“These are my children!,” jokes Lee Shulman pointing to dozens of slides scattered on a backlit table. He spends entire days in his office in the heart of Paris unpacking boxfuls of images. They are shipped from the United States, UK, and France. Shulman buys them himself or receives donations. Most photographs were made by anonymous photographers between 1950 and 1980, when a camera would have been a relatively rare and precious object—long before it was shrunk to fit into a mobile phone.
“At that time, people had to make an effort to produce photos. Photography had a price, and it required some skill,” comments Lee Shulman. He recalls coming up with the idea of collecting anonymous photographs the day he randomly bought a box of old family slides on the internet, and felt overcome with emotion as he browsed through the images. He had the impression of rescuing them from oblivion, and felt that these photographs captured a certain mood they alone were able to record.
Therein lies the power of anonymous images. “I believe that portraits are so beautiful because there exists a very intimate relationship between the photographed subject and the photographer. They are the expression of a very precious sentiment,” notes Shulman. Indeed, most of the time, the photographer is a relative: a sister, a brother, a spouse, or a friend. The photographs tell a family story. The Anonymous Project unites a large family of thousands of photographs and displays them in innovative settings.
Last summer, Lee Shulman and his associated created a sensation at the Rencontres de la photographie in Arles. They redecorated an old residence in the style of 1950s–60s American homes and filled the space with photographs arranged on backlit surfaces. The imaginative installation was a trip back in time, putting the icing on the cake of the Festival’s program.
“We are trying to invent a new layout every time to display these photos,” explains Shulman, who is looking at new presentation formats with major museums. Thanks to some good press—in particular an article in the New York Times—the project has grown in scope. A few weeks ago, the publisher Taschen released a book entitled Midcentury Memories: The Anonymous Project, which traces human life from childhood to old age through a selection of the most beautiful anonymous photographs discovered by Lee Shulman.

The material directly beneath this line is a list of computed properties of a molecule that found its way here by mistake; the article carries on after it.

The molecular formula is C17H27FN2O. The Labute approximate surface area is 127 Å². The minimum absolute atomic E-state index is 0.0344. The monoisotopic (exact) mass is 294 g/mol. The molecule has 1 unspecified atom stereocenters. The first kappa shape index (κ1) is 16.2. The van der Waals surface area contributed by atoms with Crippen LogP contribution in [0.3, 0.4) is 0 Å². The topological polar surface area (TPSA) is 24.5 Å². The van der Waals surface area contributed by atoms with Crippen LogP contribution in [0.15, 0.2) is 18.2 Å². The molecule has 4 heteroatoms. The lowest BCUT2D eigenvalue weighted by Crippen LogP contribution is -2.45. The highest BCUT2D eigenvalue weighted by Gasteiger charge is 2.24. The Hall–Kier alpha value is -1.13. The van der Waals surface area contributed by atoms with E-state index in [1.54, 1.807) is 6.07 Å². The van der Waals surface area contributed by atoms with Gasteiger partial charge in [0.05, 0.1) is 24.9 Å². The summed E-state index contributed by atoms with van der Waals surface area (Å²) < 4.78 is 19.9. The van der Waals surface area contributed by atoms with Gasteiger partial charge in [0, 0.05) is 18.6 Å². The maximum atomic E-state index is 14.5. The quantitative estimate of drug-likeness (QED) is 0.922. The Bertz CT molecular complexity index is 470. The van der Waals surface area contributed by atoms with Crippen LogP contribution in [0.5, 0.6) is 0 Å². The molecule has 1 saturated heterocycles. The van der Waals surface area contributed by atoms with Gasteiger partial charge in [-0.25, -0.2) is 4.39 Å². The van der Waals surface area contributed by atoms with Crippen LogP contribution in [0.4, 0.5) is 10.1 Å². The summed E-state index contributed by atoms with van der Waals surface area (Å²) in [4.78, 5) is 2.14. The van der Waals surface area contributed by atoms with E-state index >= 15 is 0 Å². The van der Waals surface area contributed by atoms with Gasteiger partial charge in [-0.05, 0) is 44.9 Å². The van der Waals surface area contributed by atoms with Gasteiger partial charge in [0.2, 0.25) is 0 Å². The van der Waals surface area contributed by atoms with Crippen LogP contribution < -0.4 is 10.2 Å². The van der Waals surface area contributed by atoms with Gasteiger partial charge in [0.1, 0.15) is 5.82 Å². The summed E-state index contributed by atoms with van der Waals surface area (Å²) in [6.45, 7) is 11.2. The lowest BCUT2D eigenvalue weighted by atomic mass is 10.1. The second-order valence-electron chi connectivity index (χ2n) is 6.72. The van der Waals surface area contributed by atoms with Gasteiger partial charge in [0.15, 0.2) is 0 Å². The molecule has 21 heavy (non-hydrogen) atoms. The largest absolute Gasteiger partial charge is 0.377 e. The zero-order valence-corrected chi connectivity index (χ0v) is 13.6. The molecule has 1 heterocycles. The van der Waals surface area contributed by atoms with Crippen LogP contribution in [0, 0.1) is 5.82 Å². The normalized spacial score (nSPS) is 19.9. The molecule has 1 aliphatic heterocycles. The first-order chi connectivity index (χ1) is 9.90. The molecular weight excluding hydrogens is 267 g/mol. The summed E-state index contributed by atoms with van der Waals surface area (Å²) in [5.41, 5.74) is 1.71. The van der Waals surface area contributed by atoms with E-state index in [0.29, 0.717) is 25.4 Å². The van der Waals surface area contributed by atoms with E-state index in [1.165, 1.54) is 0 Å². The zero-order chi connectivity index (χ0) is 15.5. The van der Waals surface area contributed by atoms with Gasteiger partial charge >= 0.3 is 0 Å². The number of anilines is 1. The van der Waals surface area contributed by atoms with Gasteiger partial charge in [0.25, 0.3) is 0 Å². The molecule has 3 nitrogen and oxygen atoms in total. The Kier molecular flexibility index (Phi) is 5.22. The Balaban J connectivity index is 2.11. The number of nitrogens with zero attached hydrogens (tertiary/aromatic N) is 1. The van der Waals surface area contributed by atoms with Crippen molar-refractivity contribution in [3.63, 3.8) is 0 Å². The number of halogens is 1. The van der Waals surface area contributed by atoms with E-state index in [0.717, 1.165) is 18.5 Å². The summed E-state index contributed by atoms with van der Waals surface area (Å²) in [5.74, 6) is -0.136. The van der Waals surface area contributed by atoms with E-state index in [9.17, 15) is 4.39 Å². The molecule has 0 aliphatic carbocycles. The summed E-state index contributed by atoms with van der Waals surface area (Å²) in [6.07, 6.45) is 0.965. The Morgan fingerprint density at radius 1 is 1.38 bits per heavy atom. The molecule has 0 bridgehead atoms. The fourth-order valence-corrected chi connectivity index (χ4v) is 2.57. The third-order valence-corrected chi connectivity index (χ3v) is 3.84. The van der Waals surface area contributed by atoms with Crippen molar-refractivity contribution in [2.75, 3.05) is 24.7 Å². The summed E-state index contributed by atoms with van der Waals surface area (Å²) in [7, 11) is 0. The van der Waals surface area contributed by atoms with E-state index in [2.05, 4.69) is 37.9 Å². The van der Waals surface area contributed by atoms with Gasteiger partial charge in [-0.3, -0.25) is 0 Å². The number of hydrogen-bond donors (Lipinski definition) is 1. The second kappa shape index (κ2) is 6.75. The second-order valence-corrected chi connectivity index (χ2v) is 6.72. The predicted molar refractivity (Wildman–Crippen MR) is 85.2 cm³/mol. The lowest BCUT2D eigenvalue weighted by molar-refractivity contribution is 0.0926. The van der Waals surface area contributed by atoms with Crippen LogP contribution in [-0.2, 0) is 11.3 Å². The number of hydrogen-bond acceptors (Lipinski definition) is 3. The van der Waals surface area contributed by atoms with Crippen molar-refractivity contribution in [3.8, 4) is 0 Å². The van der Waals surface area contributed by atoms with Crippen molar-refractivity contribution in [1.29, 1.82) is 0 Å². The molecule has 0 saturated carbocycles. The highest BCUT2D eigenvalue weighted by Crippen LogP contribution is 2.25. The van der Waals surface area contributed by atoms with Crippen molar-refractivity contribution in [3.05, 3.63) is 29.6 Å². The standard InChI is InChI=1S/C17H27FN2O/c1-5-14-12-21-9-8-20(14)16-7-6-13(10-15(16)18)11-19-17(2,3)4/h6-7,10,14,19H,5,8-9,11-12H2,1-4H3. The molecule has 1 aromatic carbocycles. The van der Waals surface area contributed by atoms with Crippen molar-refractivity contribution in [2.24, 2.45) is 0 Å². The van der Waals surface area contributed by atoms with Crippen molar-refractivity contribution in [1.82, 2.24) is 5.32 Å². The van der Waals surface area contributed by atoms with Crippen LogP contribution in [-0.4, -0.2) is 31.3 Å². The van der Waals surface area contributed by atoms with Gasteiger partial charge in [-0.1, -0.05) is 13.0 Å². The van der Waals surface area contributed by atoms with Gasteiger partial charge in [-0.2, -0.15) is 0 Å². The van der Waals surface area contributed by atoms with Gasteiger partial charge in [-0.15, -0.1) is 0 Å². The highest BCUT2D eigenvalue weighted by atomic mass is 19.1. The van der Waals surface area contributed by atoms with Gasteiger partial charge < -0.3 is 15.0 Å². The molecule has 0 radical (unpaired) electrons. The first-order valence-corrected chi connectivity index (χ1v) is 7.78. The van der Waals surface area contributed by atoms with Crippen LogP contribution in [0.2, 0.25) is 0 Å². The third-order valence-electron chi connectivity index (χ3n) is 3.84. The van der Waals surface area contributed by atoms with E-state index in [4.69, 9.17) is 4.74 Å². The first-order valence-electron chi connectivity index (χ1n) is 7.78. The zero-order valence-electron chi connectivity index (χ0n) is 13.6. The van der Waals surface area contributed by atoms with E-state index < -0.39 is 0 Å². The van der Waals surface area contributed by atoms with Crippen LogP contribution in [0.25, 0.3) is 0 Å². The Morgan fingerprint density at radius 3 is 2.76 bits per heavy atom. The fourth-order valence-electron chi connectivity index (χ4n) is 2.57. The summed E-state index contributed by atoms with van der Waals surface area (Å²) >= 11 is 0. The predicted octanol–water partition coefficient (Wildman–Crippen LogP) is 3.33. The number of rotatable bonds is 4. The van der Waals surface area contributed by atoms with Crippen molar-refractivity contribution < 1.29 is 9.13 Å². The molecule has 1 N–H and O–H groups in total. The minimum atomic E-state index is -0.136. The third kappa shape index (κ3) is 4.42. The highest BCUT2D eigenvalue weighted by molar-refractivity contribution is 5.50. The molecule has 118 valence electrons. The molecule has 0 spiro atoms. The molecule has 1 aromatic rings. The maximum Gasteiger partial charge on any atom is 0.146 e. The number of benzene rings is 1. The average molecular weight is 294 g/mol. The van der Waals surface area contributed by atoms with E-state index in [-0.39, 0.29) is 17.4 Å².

“[This book] really represents a timeline stretching from infancy to the end of life,” says Shulman who feels lucky to have his book published by such a renowned publishing house, geared toward the general public. In addition to this publication, there have been smaller editions, each interesting in its own way. Thus two writers have snatched a few photos from The Anonymous Project to create unique stories published by Flammarion. Arnaud Cathrine based a novel about the relationship between two brothers on one vintage photo, whereas Justine Lévy constructed captions for a series of different images to compose her narrative.
It is no doubt because there is no predefined project behind these photographs that they seem so open to interpretation. And because they have no specific purpose beyond documenting moments in the life of the photographer’s loved ones, they let our imagination run wild. Everyone can tell their own story, see whatever they wish to see.
We can’t help but smile looking at a flock of children holding hands in a schoolyard, or those seated around a table and dressed up for a birthday party. We are moved by an elderly man accompanying his grandson to a park, and by an older woman contemplating a mountainous landscape that surpasses her in age. We end up feeling like we are a part of this extended family, and these anonymous portraits certainly reflect a bit of ourselves.
By Jean-Baptiste Gauvin
Midcentury Memories: The Anonymous Project
Taschen, 2019, 280 pp.
€40 / $60